On mentalities of arithmetic

It is a challenge for math teachers to understand the different ways students make sense (or not) of arithmetic.In Chile the currency is the peso. 680 pesos are equal to the US dollar. 1000 pesos—written 1.000 not 1,000—is close to $1.47. To get the dollar equivalent of a Chilean bill, some friends divide by 700 (rounding up 680 to the nearest hundred). I like to multiply by 1 1/2, ignoring what comes after the dot. To do this I divide the number by two and added to the original. 3.000 pesos is $4.50. My friends say that they can’t understand this method. Now I wonder how they divide by 700. Do they ignore the zeros, divide by seven to get 4.30, 43 or 430, and then adjust the answer so it is in the right ballpark, namely, $4.50?

I haven’t yet asked them to explain their method(s), but I did pose this problem: “How much do you tip in the US?” 15% was one answer. “How do you calculate the tip?” Answer: “I divide by 10 then I take a half of that and add it on.” I asked” “Why not divide the bill by seven? That comes to almost the same thing.” “Oh, don’t be ridiculous.”

Now, I appreciate that the latter tipping method is unusual – I don’t think I’ve met anyone else who calculates tips that way. (Or calculated: these days, after my son worked a lot in restaurants, I divide by five to give a 20% tip, or double then divide by 10.) The point, however, is that my friends understand the “divide by two and add that to it” method.  It must be something else about how the method get visualized. At the same time, I know how to divide by seven, so I why do I prefer my method of converting Chilean currency?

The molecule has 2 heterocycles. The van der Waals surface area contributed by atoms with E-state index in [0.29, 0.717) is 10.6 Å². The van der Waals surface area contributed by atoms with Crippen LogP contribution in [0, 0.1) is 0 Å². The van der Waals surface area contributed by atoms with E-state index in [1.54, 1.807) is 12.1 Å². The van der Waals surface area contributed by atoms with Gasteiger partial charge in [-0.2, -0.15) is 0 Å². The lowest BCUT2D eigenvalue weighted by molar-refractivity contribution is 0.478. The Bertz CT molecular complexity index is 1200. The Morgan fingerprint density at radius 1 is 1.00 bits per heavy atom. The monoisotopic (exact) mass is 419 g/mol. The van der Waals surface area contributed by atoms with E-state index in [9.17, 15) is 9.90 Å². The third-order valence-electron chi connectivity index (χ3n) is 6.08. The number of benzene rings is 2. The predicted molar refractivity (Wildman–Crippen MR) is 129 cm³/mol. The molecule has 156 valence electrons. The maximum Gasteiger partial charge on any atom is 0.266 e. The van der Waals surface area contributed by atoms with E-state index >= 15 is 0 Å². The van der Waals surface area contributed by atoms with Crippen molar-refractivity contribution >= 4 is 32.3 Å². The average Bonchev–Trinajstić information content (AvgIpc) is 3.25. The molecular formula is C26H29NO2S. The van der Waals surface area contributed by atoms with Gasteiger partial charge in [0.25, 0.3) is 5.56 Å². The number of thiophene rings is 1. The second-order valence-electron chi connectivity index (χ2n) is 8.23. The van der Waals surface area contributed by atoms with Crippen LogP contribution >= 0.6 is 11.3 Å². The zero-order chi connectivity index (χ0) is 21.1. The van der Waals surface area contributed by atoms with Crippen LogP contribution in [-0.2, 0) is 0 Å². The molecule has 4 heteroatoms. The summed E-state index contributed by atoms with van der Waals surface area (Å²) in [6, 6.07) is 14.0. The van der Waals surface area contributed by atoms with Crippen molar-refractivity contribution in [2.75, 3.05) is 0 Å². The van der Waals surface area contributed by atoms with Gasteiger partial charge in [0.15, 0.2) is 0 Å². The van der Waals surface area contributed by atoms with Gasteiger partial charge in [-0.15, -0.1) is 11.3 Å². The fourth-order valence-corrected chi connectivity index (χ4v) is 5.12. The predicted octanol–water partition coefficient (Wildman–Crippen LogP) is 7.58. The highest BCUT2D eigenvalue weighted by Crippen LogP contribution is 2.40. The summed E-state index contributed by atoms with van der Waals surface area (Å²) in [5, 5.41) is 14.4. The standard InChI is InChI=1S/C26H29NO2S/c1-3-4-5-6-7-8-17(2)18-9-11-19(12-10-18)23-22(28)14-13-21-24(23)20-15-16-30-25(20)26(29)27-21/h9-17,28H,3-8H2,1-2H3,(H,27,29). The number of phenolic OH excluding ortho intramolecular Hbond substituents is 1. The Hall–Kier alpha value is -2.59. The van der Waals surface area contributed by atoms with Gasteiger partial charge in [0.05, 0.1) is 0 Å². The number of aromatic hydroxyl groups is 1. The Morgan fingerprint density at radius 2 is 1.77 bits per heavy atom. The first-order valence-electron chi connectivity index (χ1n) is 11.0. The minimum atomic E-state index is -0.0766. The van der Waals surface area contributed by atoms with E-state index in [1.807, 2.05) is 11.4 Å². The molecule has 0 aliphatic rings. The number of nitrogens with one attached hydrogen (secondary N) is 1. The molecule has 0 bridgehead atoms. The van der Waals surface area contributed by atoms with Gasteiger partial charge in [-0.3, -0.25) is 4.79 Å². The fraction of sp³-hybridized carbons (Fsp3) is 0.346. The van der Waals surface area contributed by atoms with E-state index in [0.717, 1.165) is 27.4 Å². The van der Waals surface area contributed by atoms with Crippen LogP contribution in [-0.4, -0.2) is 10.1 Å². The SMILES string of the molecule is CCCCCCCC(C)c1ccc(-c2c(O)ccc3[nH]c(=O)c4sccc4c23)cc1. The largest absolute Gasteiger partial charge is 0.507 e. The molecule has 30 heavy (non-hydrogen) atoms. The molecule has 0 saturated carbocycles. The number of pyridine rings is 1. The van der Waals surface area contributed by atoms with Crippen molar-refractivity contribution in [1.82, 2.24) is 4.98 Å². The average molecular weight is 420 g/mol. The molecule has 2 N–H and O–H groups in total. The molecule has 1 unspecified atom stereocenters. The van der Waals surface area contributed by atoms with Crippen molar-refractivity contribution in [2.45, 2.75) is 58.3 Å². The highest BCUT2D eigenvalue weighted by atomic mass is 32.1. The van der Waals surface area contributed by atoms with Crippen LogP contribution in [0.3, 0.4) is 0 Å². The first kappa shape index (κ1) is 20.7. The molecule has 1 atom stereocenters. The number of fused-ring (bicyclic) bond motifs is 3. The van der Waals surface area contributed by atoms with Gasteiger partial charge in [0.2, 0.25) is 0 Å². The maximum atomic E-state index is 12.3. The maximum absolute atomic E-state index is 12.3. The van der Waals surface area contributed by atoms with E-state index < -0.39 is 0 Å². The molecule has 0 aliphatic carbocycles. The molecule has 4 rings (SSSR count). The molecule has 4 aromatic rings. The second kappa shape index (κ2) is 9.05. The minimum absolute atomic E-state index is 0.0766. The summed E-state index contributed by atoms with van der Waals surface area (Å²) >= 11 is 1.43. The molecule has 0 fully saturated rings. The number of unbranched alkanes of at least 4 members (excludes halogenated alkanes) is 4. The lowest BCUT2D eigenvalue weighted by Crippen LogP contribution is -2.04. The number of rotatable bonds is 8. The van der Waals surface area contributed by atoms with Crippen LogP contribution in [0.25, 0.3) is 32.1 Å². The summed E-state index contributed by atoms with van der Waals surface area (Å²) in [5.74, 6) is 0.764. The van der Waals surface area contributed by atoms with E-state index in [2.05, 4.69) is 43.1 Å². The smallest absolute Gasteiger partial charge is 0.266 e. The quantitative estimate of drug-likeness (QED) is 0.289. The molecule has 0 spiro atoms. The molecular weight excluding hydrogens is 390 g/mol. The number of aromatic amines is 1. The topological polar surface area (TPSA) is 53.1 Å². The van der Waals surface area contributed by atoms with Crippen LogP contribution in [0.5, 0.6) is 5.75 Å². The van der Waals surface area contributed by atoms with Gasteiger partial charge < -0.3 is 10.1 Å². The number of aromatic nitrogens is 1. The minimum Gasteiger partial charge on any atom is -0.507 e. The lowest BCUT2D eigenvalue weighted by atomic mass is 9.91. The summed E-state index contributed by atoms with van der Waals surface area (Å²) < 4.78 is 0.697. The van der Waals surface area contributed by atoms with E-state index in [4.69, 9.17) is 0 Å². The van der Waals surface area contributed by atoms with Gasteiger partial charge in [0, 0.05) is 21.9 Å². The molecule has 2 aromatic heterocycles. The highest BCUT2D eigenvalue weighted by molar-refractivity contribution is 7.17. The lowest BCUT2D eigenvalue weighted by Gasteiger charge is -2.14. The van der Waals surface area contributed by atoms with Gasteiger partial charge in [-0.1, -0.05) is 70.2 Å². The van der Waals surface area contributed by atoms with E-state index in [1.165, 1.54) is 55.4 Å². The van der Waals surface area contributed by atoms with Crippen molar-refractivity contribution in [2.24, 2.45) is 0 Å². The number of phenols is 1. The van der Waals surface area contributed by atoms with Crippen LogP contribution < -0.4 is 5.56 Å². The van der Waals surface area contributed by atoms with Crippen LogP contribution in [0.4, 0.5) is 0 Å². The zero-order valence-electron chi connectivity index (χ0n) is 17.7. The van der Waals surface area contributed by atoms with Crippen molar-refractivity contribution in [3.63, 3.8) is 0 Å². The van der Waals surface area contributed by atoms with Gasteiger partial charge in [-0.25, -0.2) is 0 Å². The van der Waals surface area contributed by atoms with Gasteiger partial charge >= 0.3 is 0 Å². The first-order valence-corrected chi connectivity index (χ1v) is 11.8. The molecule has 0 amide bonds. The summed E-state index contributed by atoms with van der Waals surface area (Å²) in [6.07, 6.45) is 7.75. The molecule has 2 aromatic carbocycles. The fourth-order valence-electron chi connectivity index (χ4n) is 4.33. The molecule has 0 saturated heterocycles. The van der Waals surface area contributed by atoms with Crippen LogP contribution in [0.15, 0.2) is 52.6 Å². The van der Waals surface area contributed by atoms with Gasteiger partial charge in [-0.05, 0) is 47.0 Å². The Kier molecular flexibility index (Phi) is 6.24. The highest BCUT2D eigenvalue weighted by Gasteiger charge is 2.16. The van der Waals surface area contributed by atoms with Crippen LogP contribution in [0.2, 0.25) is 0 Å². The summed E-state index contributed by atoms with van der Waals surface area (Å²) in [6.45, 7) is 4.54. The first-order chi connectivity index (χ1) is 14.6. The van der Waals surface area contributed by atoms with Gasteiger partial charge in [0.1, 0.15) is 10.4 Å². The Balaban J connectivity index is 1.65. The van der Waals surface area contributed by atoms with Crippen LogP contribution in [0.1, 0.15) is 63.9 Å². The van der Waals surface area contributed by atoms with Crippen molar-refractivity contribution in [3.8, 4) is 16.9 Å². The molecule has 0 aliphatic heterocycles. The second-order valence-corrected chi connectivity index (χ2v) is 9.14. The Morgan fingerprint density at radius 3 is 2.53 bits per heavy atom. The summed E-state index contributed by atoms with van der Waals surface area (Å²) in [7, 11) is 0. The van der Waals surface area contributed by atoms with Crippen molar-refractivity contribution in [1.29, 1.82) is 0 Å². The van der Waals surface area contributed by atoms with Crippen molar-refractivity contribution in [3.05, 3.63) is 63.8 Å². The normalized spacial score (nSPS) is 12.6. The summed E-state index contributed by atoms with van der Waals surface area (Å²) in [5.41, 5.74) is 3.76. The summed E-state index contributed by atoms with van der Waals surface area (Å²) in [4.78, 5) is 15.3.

Thinking now like a teacher: How do I probe to find the different visualizing?  How much will that vary among any group of students?  How much do I as teacher have to bridge between the current visualization and the one I want to move the students to – or, at least, in this case, want to move them to consider as a feasible alternative?

Perhaps it would be possible to show my friends the methods in writing(see below) and in that form they would get it.  Then the teacher could duck the question about the mentalities of arithmetic – at least for the time being.


Currency conversion

30.000 pesos

= 30,000

÷ 700

= $42.80

≈$43

Alternatively

30.000 pesos

30

One half of this = 15

Add

$45

Restaurant tipping

 

$30

 

÷ 7

$4.28

≈$4.50

Alternatively

$30

Divide by 10

$3

One half of this = $1.50

Add

$4.50

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About Peter J. Taylor
Peter Taylor is a Professor at the University of Massachusetts Boston where he teaches and directs undergraduate and graduate programs on critical thinking, reflective practice, and science-in-society. His research and writing focuses on the complexity of environmental and health sciences in their social context, incl. Unruly Complexity: Ecology, Interpretation, Engagement (U. Chicago Press, 2005) and Nature-nurture? No (2014, http://bit.ly/NNN2014). On reflective practice, see Taking Yourself Seriously: Processes of Research & Engagement (with J. Szteiter, 2012, http://bit.ly/TYS2012).

One Response to On mentalities of arithmetic

  1. Akansha Vaswani says:

    Or everybody just learns Vedic Math 😉

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